Dockyard’s sewage treatment plant is something the island ‘needs to embrace’. *Photo by Simon Jones
Dockyard’s sewage treatment plant is something the island ‘needs to embrace’. *Photo by Simon Jones

Dockyard’s sewage treatment plant could be an environmental model for the rest of the island, according to WEDCO bosses.

The state-of-the-art facility occupies an area smaller than a football pitch behind Casemates and currently services every building from West Gate to Commissioner’s House.

The treatment system, which turns sewage into ‘clean’ water that can be used for flushing and irrigation, has already proved a big success in the West End.

And there are now plans to expand the water reclamation facility’s coverage to Boaz Island as well as supply Westgate with flushing water through a new pipeline, which will open shortly. The move is predicted to save the prison around $20,000 to $30,000 a year in water supply costs.

Andrew Dias, general manager of WEDCO, told the Bermuda Sun: “We believe this is a model that others should be looking to emulate.

“It makes sense environmentally and it is better than letting sewage drain into the ground or sending it out to sea.

“The new pipeline to Westgate will be up and running shortly and will save a considerable sum.

“The sewage from Westgate has been treated at the facility for some time, but during the recent Victoria Parade development we took advantage of the opportunity to install a new pipeline into the prison to supply it with flushing water.”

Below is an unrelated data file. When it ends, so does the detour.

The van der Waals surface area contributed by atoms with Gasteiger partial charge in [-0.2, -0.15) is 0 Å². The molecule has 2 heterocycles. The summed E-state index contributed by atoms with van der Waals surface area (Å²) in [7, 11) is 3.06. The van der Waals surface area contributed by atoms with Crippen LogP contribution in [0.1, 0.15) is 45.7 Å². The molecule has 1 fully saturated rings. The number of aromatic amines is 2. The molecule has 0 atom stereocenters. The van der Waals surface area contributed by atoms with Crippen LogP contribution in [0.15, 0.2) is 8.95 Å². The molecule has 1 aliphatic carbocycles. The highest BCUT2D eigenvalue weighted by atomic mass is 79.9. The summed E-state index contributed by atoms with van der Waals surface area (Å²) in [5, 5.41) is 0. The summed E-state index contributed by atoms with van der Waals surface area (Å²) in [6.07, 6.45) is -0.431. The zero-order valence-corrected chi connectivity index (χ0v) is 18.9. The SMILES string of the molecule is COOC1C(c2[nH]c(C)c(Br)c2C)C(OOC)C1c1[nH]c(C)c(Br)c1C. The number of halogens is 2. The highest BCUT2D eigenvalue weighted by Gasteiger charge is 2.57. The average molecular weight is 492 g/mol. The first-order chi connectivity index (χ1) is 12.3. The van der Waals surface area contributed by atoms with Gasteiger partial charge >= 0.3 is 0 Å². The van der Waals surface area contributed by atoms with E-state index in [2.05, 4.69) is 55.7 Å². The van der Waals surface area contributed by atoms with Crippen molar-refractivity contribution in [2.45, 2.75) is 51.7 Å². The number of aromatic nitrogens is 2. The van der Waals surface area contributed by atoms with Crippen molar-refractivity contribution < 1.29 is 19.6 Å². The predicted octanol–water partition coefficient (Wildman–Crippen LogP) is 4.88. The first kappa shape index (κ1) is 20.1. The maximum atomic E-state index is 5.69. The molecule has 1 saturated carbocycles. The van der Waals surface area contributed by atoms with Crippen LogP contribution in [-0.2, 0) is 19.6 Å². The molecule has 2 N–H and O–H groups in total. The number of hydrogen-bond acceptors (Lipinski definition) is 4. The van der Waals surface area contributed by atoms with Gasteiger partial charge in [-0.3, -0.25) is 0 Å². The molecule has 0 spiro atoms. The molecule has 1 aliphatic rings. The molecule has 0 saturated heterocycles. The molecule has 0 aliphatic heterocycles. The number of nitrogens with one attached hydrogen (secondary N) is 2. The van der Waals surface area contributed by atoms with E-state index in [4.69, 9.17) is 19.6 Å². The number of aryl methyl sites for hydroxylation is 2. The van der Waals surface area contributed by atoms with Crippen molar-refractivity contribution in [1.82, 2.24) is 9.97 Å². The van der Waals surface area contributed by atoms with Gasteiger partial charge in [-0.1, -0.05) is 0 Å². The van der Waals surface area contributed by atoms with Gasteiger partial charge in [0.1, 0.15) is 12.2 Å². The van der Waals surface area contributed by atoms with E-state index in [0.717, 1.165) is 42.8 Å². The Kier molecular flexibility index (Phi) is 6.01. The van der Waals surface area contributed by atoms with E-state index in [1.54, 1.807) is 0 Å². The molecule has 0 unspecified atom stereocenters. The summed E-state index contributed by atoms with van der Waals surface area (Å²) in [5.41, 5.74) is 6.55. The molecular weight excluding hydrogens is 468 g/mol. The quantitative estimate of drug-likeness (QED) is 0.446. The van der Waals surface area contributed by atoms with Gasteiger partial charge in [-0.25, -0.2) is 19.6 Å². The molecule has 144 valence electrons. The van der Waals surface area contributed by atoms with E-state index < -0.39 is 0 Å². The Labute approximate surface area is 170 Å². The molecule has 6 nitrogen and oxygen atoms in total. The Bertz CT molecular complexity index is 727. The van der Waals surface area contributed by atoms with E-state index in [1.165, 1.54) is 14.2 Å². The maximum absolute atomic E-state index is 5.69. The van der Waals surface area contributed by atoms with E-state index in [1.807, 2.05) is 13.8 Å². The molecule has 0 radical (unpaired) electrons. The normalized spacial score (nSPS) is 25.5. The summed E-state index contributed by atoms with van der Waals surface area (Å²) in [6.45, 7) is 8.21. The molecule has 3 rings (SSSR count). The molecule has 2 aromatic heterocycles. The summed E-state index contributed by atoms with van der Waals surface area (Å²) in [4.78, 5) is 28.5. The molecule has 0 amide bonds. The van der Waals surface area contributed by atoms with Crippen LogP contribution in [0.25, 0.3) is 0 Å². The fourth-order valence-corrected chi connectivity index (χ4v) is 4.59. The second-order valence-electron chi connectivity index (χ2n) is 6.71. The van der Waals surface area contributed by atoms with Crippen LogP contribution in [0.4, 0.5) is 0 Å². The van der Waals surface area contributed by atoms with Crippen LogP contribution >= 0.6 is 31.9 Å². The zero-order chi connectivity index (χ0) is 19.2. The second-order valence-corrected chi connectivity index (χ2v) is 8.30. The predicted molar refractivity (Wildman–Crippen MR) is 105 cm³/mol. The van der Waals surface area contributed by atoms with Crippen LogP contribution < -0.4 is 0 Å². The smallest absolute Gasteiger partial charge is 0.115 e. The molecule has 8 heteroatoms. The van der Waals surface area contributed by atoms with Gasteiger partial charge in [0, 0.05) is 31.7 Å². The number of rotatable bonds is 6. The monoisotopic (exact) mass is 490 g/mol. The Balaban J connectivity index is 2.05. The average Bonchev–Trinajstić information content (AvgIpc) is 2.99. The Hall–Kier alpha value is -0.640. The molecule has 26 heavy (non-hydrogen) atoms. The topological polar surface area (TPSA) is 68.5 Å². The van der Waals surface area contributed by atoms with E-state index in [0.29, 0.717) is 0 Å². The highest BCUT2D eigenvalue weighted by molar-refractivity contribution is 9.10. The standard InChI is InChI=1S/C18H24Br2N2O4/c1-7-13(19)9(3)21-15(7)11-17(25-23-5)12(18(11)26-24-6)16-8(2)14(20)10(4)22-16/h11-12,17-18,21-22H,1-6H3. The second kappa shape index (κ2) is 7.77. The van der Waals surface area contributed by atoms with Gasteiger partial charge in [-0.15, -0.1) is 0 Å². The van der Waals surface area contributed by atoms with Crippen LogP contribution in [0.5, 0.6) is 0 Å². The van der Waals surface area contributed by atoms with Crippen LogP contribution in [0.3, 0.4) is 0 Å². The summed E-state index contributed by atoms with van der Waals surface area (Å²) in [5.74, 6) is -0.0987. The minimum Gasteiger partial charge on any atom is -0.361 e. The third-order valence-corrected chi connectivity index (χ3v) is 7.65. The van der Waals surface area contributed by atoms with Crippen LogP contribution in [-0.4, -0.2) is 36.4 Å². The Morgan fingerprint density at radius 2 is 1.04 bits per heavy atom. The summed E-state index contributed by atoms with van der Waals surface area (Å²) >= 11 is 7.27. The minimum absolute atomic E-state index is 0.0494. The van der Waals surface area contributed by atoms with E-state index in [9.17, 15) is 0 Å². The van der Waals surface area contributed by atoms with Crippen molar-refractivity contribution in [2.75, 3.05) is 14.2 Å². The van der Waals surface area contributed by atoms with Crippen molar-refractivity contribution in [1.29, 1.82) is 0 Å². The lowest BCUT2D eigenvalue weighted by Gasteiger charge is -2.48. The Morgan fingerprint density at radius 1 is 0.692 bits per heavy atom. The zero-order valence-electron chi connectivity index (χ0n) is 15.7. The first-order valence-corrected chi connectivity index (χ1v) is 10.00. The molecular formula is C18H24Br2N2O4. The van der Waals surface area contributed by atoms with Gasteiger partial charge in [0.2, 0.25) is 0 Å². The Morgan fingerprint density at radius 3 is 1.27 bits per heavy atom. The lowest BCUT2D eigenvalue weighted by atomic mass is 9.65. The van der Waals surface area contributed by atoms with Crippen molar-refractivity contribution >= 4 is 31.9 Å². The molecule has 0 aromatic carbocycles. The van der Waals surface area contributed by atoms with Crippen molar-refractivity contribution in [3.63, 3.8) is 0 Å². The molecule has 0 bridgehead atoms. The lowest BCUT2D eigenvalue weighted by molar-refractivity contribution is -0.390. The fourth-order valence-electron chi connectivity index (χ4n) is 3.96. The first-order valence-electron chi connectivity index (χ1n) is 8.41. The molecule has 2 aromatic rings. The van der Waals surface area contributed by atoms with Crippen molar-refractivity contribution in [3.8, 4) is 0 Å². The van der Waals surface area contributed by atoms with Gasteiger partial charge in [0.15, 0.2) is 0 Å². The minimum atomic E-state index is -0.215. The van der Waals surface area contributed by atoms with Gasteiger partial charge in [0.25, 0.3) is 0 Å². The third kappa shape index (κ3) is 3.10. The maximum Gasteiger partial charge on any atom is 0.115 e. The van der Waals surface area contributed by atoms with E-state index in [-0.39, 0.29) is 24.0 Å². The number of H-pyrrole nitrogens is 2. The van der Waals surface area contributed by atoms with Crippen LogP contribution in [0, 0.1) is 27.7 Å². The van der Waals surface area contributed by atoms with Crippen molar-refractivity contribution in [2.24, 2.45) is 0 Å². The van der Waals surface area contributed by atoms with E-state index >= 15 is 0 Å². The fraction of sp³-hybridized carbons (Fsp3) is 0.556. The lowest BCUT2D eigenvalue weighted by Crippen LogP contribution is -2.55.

The water created by the water treatment plant is only used for flushing and irrigation purposes.

But the testing that is routinely carried out on the end product regularly passes the threshold test for potable or drinking water.

Mr Dias added: “We believe that this kind of system is the future for Bermuda and would be happy to share how it works with any interested parties.

“It means less wastage of potable water and less sewage going into the environment. It’s something we need to embrace as a community.”

Annie Glasspool, vice president of Bermuda Environmental Consulting Ltd, told the Bermuda Sun: “These kind of systems are great for Bermuda from an environmental perspective.

“The only down side is that they do require energy to run them. But they do make an awful lot of sense.

“There are other water treatment plants in Bermuda and some of the hotels have their own facilities to deal with their waste water.

“But these systems are a model of how we could do things in the future rather than just let the waste sewage drain into the ground.

“The fact is that on an island where there is no natural fresh water the supply is always going to be a concern.”

Judith Landsberg, director of Greenrock, added: “Only about two-thirds of the water that Bermuda uses comes from our rain or our wells, which means that about one third comes from reverse osmosis plants.

“We could do much better. Most of the water that goes down our drains is ‘grey water’: it could easily be reused for flushing, watering gardens and other non-potable uses.

“Recycling water in any way makes a significant difference to our use of both water and electricity, as reverse osmosis plants are heavy users of electricity.”